You've already got the standard Tom Douglas suggestions, so I'll give props to another great NW chef, Matt Dillon. His restaurant Sitka & Spruce just moved into a market-type space that is also home to a sustainable butcher, local cheese shop, NW wine bar and a bunch of other cool stuff. He also runs the Corson Building, which is a prix-fixe, community table, chef-cooks-what-he-wants-family-style dinner "experience". Pricey, reservations required, and I don't know if he does it in October, but worth it.
The only real kitchen superstition I've seen cooks hold to involves predicting the flow of business before service. It's always bad luck to jinx the service by saying "it's gonna be slow tonight". Never say that. It always means you will spend the night in the weeds, especially if you've been lazy and only prepped enough for a slow service.
@heartofglass--I have a feeling this book set would fall under the non-circulating reference section. And if not, it's not the kind of thing you could even scratch the surface of in the few short weeks of a library loan, and knowing the popularity of good cookbooks in the Seattle Public Library System, this thing will have about 1000 holds on it the minute it publishes. (it's not there yet, I looked it up) At that price I doubt the library system would purchase more than one per branch, at the most.
Can you tell I used to date a librarian?
@simon--You're probably right. I couldn't afford it even if it was $200 right now but...damn. I went from having the skeptical attitude of the Gawker article I linked to this morning to DROOOOL I CAN HAZ NOWW????
Xmas wish list item #1.
Reviews from the Amazon page, or rather, blurbs that will appear on the back cover, most likely:
"This book will change the way we understand the kitchen." --Ferran Adrià
“The most important book in the culinary arts since Escoffier.” --Tim Zagat
“The cookbook to end all cookbooks.” --David Chang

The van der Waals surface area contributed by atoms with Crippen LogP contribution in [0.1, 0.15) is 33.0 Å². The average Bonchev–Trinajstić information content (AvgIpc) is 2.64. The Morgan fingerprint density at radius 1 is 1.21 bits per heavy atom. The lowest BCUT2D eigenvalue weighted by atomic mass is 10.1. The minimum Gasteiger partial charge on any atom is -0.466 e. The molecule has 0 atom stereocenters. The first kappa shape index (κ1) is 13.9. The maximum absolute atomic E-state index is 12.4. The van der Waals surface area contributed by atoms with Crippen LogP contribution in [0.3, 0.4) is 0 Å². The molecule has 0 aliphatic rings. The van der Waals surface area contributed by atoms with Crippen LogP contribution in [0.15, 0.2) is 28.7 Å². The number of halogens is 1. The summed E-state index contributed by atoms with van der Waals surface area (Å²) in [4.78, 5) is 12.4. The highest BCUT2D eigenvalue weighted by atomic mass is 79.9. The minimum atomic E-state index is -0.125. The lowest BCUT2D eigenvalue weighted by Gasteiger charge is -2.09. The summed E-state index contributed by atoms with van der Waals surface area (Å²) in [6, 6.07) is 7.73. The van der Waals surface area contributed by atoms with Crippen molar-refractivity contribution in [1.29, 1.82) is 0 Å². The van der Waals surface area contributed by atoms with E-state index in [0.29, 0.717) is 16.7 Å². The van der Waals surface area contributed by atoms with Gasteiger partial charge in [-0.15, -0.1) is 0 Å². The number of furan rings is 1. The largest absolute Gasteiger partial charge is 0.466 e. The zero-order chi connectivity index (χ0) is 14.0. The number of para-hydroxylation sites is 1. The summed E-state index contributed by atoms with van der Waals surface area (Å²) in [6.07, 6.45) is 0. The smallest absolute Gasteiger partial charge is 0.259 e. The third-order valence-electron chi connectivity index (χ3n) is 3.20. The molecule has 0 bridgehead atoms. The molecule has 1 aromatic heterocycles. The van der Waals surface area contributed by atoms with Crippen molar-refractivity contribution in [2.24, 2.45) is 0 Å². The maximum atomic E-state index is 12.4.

"A fascinating overview of the techniques of modern gastronomy." --Heston Blumenthal
"Amazing! Unparalleled in its breadth and depth." --Wylie Dufresne
The more I read about it, the sexier it seems....
I'll give it a year or two to decline in price and maybe, yeah, I'll pick it up.
Or send your donations to:
Serious Eats Savings and Loan
re: buy sailordave a really expensive set of cookbooks
New York, NY 10001
@simon--I'm sure it would be great inspiration and knowledge for quite awhile. Having access to that kind of equipment is another thing altogether. Yeah, I'm a chef, but not one that has the clout to even dream of purchasing MG stuff. I have a hard enough time getting my GM to pay for regular old pots and pans. And to speak to your handbag/shoe analogy, I'm wondering if MG cooking is another fad or something that will integrate itself into mainstream kitchens, such as mine.
@MissBrownEyes--- I'm with you there. I don't like to worry about what I eat any more than I have to. My issue is with processed foods and their ubiquity in the American diet. Studies like this help us get an edge on reversing the attitude that chemically laden crap-food is acceptable. If we, as a nation, can adopt a better, more realistic view of food and therefore, with our buying power, force large manufacturers to change their processes and ingredients to reflect this view, then I have even less to worry about.
Flour and Water
Well, America is into faddy everything, right? So with food now being fashionable, we have fads right along with it. I'd also say it has something to do with internet/information access/short attention spans/memes, but I'm too heavily afflicted with cultural ADD to flesh that concept out.